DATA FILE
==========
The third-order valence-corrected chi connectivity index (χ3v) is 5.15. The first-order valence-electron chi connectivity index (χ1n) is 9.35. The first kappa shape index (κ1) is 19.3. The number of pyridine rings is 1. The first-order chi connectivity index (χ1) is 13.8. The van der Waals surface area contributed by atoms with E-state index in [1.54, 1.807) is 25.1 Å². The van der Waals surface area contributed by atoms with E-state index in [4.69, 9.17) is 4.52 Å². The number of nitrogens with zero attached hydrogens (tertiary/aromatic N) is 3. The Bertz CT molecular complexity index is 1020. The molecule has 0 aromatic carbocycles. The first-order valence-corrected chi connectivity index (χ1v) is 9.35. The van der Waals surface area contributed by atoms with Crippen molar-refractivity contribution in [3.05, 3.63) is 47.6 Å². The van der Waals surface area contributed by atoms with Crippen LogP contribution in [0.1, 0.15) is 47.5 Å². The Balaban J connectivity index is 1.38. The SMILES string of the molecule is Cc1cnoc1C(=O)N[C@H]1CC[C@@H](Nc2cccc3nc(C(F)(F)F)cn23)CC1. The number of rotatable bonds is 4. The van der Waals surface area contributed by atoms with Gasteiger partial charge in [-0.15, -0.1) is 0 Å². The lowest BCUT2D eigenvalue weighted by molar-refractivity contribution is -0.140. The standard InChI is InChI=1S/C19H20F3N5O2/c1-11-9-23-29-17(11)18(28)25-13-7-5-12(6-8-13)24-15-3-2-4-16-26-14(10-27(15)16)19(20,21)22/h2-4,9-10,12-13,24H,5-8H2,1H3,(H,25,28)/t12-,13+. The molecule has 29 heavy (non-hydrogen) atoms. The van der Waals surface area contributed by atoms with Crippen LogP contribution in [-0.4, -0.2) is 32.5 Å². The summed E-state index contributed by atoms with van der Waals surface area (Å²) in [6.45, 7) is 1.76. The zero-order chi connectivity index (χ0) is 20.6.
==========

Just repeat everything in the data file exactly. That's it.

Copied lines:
The third-order valence-corrected chi connectivity index (χ3v) is 5.15. The first-order valence-electron chi connectivity index (χ1n) is 9.35. The first kappa shape index (κ1) is 19.3. The number of pyridine rings is 1. The first-order chi connectivity index (χ1) is 13.8. The van der Waals surface area contributed by atoms with E-state index in [1.54, 1.807) is 25.1 Å². The van der Waals surface area contributed by atoms with E-state index in [4.69, 9.17) is 4.52 Å². The number of nitrogens with zero attached hydrogens (tertiary/aromatic N) is 3. The Bertz CT molecular complexity index is 1020. The molecule has 0 aromatic carbocycles. The first-order valence-corrected chi connectivity index (χ1v) is 9.35. The van der Waals surface area contributed by atoms with Crippen molar-refractivity contribution in [3.05, 3.63) is 47.6 Å². The van der Waals surface area contributed by atoms with Crippen LogP contribution in [0.1, 0.15) is 47.5 Å². The Balaban J connectivity index is 1.38. The SMILES string of the molecule is Cc1cnoc1C(=O)N[C@H]1CC[C@@H](Nc2cccc3nc(C(F)(F)F)cn23)CC1. The number of rotatable bonds is 4. The van der Waals surface area contributed by atoms with Gasteiger partial charge in [-0.15, -0.1) is 0 Å². The lowest BCUT2D eigenvalue weighted by molar-refractivity contribution is -0.140. The standard InChI is InChI=1S/C19H20F3N5O2/c1-11-9-23-29-17(11)18(28)25-13-7-5-12(6-8-13)24-15-3-2-4-16-26-14(10-27(15)16)19(20,21)22/h2-4,9-10,12-13,24H,5-8H2,1H3,(H,25,28)/t12-,13+. The molecule has 29 heavy (non-hydrogen) atoms. The van der Waals surface area contributed by atoms with Crippen LogP contribution in [-0.4, -0.2) is 32.5 Å². The summed E-state index contributed by atoms with van der Waals surface area (Å²) in [6.45, 7) is 1.76. The zero-order chi connectivity index (χ0) is 20.6.